Solitude makes people more creative. When isolated from other humans, you become extremely bored. (This includes both in-person interaction and indirect forms of human communication, such as via the internet, watching television, or reading books.) When completely deprived of interaction with other people, you become so craved for some kind of stimulation that you’re forced to fill that need yourself—in your imagination. You create fictional characters and stories in your head to fulfill your innate need for stimulation and social interaction. Continue reading →
Kurzweil is an inventor and futurist famous for his optimistic predictions for technology in the future, particularly the idea of the singularity—when humans will be able to upload their minds to computers and potentially live forever—which he predicts will happen by the year 2045. Kurzweil has his doubters, but it’s hard to dismiss his track record of predictions when you look at how many have already come true in this book written over thirty years ago. Continue reading →
One night when I was in college, a group of friends were thinking about going to a movie, and someone said, “No, I don’t want to go to a movie where you have to think.” It bothered me that someone could ever feel that way. I thought those were the best types of movies. What’s the point of watching a movie if it doesn’t make you think?
I was reminiscing about that night from college recently while contemplating the purpose of stories. They’ve been around for the entirety of human history. Storytelling is what makes humans human; it’s what separates us from other species. No other animal can tell stories to each other and pass on wisdom and knowledge through language. Continue reading →
Whether it’s zombie outbreaks, nuclear wastelands, or climate change, people love post-apocalyptic stories. Examples include books like The Road and A Canticle for Leibowitz, TV shows like The Walking Dead and Jericho, video games like Fallout and The Last of Us, comics like Y: The Last Man, and movies like Mad Max, I am Legend, World War Z, Book of Eli, and The Postman. The causes and effects differ, but what these stories share is the setting of a world after civilization has fallen, with people living in brutal conditions where everyday survival is a struggle. The themes are dark and dour, yet these stories are extremely popular. The question is: why are people so drawn to post-apocalyptic stories? Continue reading →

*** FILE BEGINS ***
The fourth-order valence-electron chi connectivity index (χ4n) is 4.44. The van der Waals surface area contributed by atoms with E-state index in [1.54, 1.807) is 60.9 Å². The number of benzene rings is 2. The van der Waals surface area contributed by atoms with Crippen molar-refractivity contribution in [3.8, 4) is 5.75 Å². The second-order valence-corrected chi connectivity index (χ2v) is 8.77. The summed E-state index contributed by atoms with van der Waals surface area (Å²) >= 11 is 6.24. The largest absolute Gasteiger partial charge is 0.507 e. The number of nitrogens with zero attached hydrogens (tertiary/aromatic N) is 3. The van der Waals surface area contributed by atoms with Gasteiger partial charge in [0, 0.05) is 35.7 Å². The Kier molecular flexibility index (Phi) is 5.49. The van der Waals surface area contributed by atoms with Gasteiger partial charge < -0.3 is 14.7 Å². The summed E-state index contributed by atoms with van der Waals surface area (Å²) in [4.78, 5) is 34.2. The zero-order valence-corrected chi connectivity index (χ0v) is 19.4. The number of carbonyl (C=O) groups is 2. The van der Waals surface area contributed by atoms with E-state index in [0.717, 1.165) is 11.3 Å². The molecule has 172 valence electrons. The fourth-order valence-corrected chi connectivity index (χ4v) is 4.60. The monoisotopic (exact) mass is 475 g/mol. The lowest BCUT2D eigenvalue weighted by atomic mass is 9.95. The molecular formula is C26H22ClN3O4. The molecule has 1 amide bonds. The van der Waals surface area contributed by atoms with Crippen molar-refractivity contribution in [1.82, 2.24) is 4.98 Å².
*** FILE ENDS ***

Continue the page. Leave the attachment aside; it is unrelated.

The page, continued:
I’ve mentioned meditation and its benefits many times on this blog, but I’ve never devoted an entire post to explaining exactly what meditation is and how and why it works. So this is that. Continue reading →
Cultural critics used to be essential curators of music, movies, books, and art. When there were only a couple of newspapers or radio stations or TV stations, the select few professional critics had enormous power in telling the public which art they should pay attention to. Then came the internet and everything changed. With blogs, message boards, and podcasts, anybody could become a critic. Both the creation and critique of art became more democratic. Traditional critics became less important. People preferred to take recommendations from like-minded people in their specific cultural niche. This gave real cultural power to bloggers and amateur critics on the internet who developed a following. Continue reading →
The term “overthinking” seems to have been stigmatized by society as a bad thing. Why is that? To think is to be human. Thinking is literally consciousness, or self-awareness, the most cherished of human traits. Some people think less and are less self-aware than others; therefore, they are less conscious. They are more animalistic and act on gut and instincts rather than thinking of the consequences to their actions. That’s certainly not good. Prisons are full of people like this. Continue reading →